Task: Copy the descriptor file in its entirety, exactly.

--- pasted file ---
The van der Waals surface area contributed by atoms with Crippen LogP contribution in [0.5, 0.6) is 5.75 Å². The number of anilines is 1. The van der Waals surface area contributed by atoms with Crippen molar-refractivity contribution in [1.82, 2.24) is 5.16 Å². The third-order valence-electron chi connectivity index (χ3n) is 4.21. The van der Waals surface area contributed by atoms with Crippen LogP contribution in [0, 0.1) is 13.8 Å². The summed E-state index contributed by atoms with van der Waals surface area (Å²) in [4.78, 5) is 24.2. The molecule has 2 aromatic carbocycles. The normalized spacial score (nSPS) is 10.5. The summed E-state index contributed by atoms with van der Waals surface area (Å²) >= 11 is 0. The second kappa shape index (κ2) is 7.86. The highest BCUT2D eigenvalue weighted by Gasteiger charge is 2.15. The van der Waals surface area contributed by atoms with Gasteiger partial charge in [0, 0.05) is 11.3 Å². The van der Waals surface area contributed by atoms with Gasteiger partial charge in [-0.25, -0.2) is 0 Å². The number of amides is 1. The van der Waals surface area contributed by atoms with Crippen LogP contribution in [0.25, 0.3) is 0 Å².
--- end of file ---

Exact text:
The van der Waals surface area contributed by atoms with Crippen LogP contribution in [0.5, 0.6) is 5.75 Å². The number of anilines is 1. The van der Waals surface area contributed by atoms with Crippen molar-refractivity contribution in [1.82, 2.24) is 5.16 Å². The third-order valence-electron chi connectivity index (χ3n) is 4.21. The van der Waals surface area contributed by atoms with Crippen LogP contribution in [0, 0.1) is 13.8 Å². The summed E-state index contributed by atoms with van der Waals surface area (Å²) in [4.78, 5) is 24.2. The molecule has 2 aromatic carbocycles. The normalized spacial score (nSPS) is 10.5. The summed E-state index contributed by atoms with van der Waals surface area (Å²) >= 11 is 0. The second kappa shape index (κ2) is 7.86. The highest BCUT2D eigenvalue weighted by Gasteiger charge is 2.15. The van der Waals surface area contributed by atoms with Gasteiger partial charge in [0, 0.05) is 11.3 Å². The van der Waals surface area contributed by atoms with Gasteiger partial charge in [-0.25, -0.2) is 0 Å². The number of amides is 1. The van der Waals surface area contributed by atoms with Crippen LogP contribution in [0.25, 0.3) is 0 Å².